A school is about so much more than just bricks and mortar.
I wrote a couple of weeks ago about how I was going back to my former secondary school for an old boys’ dinner. That event took place on Friday night. The last time I was at the school was on A-level results day 30 years ago; I hadn’t returned since.
The dinner is an annual event but it needed one of my peers to take the initiative and reach out to as many of us as he could track down to cajole 35 of us – half our year group – to sign up and attend. Thanks to Dave (coincidentally, he and I also went to the same primary school) for a sterling effort. Our year alone filled three of the 12 tables at the dinner. A pretty impressive turnout.
Many of us gathered at the pub beforehand to ease our way back in and reacquaint ourselves with faces which, in many cases, we hadn’t seen since the late 1980s. For me, it had been 28 years since I last met anyone from school. Some names needed a gentle reminder to clear away the cobwebs. Some faces and hairlines had changed rather more than others. All of us had 30 years of post-school updates to share: marriages (and the odd divorce), children and jobs ranging from financial trading to doctors to audience planning for Channel 4. Some were still living and working locally; one had flown in from Saudi Arabia, where he and his family now live.
Before the dinner, we had the opportunity to tour the school, guided by current students. (What they made of us old farts, God only knows.) Walking the corridors and venturing into classrooms soon jogged the memories, and the stories started to flow. Lessons with certain teachers; some remembered fondly, others less so. Sitting at our former desks. Sprinting to the old canteen – now converted into a common room – at morning break to buy sausages in a roll and other calorific goodies. The old computer room with its (at the time) state-of-the-art collection of four(!) PCs, including a Commodore PET and a Vic 20 with a massive 3.5 kilobytes of memory.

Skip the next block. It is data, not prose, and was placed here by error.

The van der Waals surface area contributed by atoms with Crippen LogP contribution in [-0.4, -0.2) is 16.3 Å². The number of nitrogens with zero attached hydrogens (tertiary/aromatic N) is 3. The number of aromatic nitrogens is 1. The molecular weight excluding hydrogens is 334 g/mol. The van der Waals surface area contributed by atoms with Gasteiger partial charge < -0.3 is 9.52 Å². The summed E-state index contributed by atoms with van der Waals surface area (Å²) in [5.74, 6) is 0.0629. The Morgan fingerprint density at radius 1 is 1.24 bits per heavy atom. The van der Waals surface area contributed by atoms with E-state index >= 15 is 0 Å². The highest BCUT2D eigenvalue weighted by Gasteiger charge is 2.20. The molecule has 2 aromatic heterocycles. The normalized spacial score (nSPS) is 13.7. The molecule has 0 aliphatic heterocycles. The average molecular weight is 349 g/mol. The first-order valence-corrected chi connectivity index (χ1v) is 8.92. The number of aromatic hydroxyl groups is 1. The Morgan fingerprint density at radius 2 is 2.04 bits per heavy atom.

My memories of school have become somewhat fuzzy but I have a general feeling of fondness about my time there. Being back inside the school buildings – many of which had been built or significantly refurbished since I left – with my contemporaries brought forgotten events and images flooding back. We spent much of the ensuing evening reminiscing over old stories, bringing fuzzy memories back into focus.
Without wanting to get all maudlin about it, it was a lovely – and increasingly loud and rowdy! – evening that brought a bunch of middle-aged men back together to relive a younger, more innocent time in our lives. It was also a reminder that school is more than just a set of buildings or a series of lessons and exam results. It’s a shared experience and set of memories that shaped the men we subsequently became.
Let me be real here for a moment. I know not everyone’s experiences of school were positive. There were several who didn’t have a great time and, unsurprisingly, chose not to attend. That’s completely understandable. In the same way that revisiting school brought back good memories for me, why would others want to relive what for them was an altogether more traumatic time?
Anyhow, Friday night was more than just a reunion dinner. It resurfaced old memories, created a new shared experience and served as a catalyst for reconnecting friends who had drifted apart with a promise to stay in touch and set up future get-togethers. I doubt it will be another 30 years before I see many of these guys again.